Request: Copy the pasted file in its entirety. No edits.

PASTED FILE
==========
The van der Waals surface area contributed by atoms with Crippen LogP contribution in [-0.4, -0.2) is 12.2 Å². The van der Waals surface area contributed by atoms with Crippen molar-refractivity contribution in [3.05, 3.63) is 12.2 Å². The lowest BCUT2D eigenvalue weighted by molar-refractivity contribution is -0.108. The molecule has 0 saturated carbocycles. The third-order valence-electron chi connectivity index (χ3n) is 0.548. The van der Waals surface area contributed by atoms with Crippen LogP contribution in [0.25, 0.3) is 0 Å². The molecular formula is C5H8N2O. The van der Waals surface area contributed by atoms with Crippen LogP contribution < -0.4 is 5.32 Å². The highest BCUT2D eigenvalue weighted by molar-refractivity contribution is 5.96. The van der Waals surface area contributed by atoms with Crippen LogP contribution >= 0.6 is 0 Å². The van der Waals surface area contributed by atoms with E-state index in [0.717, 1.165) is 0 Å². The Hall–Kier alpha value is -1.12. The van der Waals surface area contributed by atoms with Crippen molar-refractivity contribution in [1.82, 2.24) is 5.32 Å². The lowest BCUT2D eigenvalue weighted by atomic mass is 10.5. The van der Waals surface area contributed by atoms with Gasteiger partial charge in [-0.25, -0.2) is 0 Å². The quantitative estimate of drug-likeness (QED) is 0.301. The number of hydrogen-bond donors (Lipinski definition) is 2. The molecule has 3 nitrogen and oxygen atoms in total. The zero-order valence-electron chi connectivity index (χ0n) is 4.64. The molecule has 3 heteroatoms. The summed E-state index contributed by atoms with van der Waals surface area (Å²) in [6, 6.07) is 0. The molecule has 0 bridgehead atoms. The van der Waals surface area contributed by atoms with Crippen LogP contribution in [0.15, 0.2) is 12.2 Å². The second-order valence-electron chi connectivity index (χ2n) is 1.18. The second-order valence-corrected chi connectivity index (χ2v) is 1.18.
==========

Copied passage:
The van der Waals surface area contributed by atoms with Crippen LogP contribution in [-0.4, -0.2) is 12.2 Å². The van der Waals surface area contributed by atoms with Crippen molar-refractivity contribution in [3.05, 3.63) is 12.2 Å². The lowest BCUT2D eigenvalue weighted by molar-refractivity contribution is -0.108. The molecule has 0 saturated carbocycles. The third-order valence-electron chi connectivity index (χ3n) is 0.548. The van der Waals surface area contributed by atoms with Crippen LogP contribution in [0.25, 0.3) is 0 Å². The molecular formula is C5H8N2O. The van der Waals surface area contributed by atoms with Crippen LogP contribution < -0.4 is 5.32 Å². The highest BCUT2D eigenvalue weighted by molar-refractivity contribution is 5.96. The van der Waals surface area contributed by atoms with Crippen LogP contribution >= 0.6 is 0 Å². The van der Waals surface area contributed by atoms with E-state index in [0.717, 1.165) is 0 Å². The Hall–Kier alpha value is -1.12. The van der Waals surface area contributed by atoms with Crippen molar-refractivity contribution in [1.82, 2.24) is 5.32 Å². The lowest BCUT2D eigenvalue weighted by atomic mass is 10.5. The van der Waals surface area contributed by atoms with Gasteiger partial charge in [-0.25, -0.2) is 0 Å². The quantitative estimate of drug-likeness (QED) is 0.301. The number of hydrogen-bond donors (Lipinski definition) is 2. The molecule has 3 nitrogen and oxygen atoms in total. The zero-order valence-electron chi connectivity index (χ0n) is 4.64. The molecule has 3 heteroatoms. The summed E-state index contributed by atoms with van der Waals surface area (Å²) in [6, 6.07) is 0. The molecule has 0 bridgehead atoms. The van der Waals surface area contributed by atoms with Crippen LogP contribution in [0.15, 0.2) is 12.2 Å². The second-order valence-electron chi connectivity index (χ2n) is 1.18. The second-order valence-corrected chi connectivity index (χ2v) is 1.18.